• /Library/LaunchDaemons
  • /Library/PreferencePanes
  • /Library/StartupItems
  • ~/Library/
  • ~/Library/Application Support
  • ~/Library/LaunchAgents
  • ~/Library/Preferences
  • ~/Library/PreferencePanes
  • ~/Library/StartupItems

Additional Locations

You’ll also need to look for any related kernel extensions. Known as “kexts,” kernel extensions are the drivers of the macOS world. A kext extends the communication ability of the kernel, adding new methods of interfacing with the system. You’ll find them installed in “/System/Library/Extensions,” and you’ll need to search thoroughly for anything related to your application. When you’re ready to remove the kexts, you’ll need to use sudo rm.

You may also find files in the “~/Documents/” folder. This is especially true of applications and games that are ported from Windows to macOS. Storing user files in the Documents folder is a standard, and perhaps annoying, behavior on Windows, and that’s easily transferred to macOS.

Other more complex applications can deposit files in less typical locations. If you install a different shell, for example, you’ll find hidden files and folders associated with that shell in your home directory. With Finder foremost, press Command + Shift + . to reveal hidden folders. Delete any associated files or folders from your home directory.

Conclusion

In most cases simply deleting the app bundle is enough to uninstall an app from your Mac. Complete removal is best when the app has large helper files, or you’re attempting to fix some sort of problem by reinstalling the application.

5 comments

  1. You can also download another but free AppCleaner: https://freemacsoft.net/appcleaner/.

  2. What about CleanMyMac 3?

    1. Also a valid option! My personal preference is for App Cleaner, but CMM is a similarly strong candidate.

  3. I recently moved to Mac because of a new job. But I’ve spent my entire professional career running Windows on the desktop. I thought Mac OS was supposed to be this super polished and easy to use OS. I thought people love it because it gets things right that Windows gets wrong. But really, really this is what I have to deal with on a new Mac laptop running Mojave in 2019. I wanted to uninstall an app completely because I needed to rerun the setup wizard which it wouldn’t: good thing I found references on their website to the library folder locations after trying other things unsuccessfully. For most new Windows Apps uninstall is always there and there are no such issues. And yet on the amazing Mac I have to roam around guessing the files by their names (hoping devs didn’t screw it up) or hoping some third party app gets it just right? Pathetic is all I can say…this should not be remotely a user problem on a modern major vendor OS especially one with a reputation of Apple…just pathetic…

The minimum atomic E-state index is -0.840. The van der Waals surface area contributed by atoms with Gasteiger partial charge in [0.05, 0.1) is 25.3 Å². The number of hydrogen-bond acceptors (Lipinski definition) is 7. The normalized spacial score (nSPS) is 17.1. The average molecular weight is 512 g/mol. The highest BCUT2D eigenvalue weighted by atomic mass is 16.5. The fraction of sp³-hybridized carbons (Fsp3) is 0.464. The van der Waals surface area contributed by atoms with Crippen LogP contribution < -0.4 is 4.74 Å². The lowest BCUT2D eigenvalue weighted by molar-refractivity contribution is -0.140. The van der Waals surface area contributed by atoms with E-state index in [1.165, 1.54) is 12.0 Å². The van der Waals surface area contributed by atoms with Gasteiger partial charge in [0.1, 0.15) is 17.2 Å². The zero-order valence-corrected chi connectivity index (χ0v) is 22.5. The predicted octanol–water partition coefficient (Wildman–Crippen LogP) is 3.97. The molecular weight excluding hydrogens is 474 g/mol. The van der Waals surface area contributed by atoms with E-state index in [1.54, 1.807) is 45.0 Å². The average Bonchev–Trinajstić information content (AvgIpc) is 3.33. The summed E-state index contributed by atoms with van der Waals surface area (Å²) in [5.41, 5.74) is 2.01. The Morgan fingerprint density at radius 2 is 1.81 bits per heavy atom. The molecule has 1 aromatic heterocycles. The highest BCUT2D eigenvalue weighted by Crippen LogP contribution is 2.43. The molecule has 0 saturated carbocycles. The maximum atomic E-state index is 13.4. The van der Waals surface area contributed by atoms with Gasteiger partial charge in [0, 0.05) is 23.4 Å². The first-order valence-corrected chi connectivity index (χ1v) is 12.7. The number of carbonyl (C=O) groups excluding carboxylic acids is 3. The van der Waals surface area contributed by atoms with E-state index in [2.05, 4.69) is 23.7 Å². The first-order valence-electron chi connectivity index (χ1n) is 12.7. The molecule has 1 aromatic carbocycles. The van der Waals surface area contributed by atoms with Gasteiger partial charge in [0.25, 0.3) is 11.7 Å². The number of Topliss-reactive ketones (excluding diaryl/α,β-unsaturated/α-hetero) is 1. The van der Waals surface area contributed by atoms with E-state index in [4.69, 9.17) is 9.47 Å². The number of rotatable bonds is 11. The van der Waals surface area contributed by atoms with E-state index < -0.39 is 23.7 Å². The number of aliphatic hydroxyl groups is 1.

1. You’ll find no argument against that here. It’s absolutely absurd that macOS leaves the user to be the janitor when Steve Jobs specifically hated that idea. The point, originally, was that app bundles should be self-contained folders that could run from any location. Over time, though, developers began requiring more of the system, sprawling out across the user folder. This leads us to today, where major apps like Adobe create something akin to a miniature sub-OS on your system.

      Separately, as much as Windows irritates me, I think the preference is largely based on what you’re used to. I’ve used macOS for years and years now, so I’m intimately acquainted with its ins and outs. Coming from Windows, it was a major culture shock, but I found enough to like that it kept me from quickly switching back. Stick around for a little while, and once you get over the new adoption annoyances, you might find something you like as well.